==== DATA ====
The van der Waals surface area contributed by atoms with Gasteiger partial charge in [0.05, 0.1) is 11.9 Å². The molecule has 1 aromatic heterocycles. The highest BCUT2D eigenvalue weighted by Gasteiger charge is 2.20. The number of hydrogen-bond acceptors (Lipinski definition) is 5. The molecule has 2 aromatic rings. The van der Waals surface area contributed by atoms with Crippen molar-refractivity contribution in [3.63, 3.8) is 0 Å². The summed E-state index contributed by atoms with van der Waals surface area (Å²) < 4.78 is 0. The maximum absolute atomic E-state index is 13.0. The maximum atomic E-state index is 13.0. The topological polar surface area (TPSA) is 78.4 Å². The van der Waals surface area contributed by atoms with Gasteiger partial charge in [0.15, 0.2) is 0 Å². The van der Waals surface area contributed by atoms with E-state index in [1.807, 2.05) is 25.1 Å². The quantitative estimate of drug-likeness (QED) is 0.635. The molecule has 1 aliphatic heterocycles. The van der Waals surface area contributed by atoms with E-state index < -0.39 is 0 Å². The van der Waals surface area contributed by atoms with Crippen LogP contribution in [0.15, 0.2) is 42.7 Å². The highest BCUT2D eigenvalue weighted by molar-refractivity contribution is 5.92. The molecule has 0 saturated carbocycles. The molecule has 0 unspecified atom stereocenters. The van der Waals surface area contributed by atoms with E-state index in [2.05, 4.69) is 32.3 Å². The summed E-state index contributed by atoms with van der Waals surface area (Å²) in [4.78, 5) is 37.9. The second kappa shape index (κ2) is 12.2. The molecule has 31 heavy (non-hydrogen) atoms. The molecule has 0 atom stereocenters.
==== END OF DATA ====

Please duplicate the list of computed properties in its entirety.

The van der Waals surface area contributed by atoms with Gasteiger partial charge in [0.05, 0.1) is 11.9 Å². The molecule has 1 aromatic heterocycles. The highest BCUT2D eigenvalue weighted by Gasteiger charge is 2.20. The number of hydrogen-bond acceptors (Lipinski definition) is 5. The molecule has 2 aromatic rings. The van der Waals surface area contributed by atoms with Crippen molar-refractivity contribution in [3.63, 3.8) is 0 Å². The summed E-state index contributed by atoms with van der Waals surface area (Å²) < 4.78 is 0. The maximum absolute atomic E-state index is 13.0. The maximum atomic E-state index is 13.0. The topological polar surface area (TPSA) is 78.4 Å². The van der Waals surface area contributed by atoms with Gasteiger partial charge in [0.15, 0.2) is 0 Å². The van der Waals surface area contributed by atoms with E-state index in [1.807, 2.05) is 25.1 Å². The quantitative estimate of drug-likeness (QED) is 0.635. The molecule has 1 aliphatic heterocycles. The van der Waals surface area contributed by atoms with E-state index < -0.39 is 0 Å². The van der Waals surface area contributed by atoms with Crippen LogP contribution in [0.15, 0.2) is 42.7 Å². The highest BCUT2D eigenvalue weighted by molar-refractivity contribution is 5.92. The molecule has 0 saturated carbocycles. The molecule has 0 unspecified atom stereocenters. The van der Waals surface area contributed by atoms with E-state index in [2.05, 4.69) is 32.3 Å². The summed E-state index contributed by atoms with van der Waals surface area (Å²) in [4.78, 5) is 37.9. The second kappa shape index (κ2) is 12.2. The molecule has 31 heavy (non-hydrogen) atoms. The molecule has 0 atom stereocenters.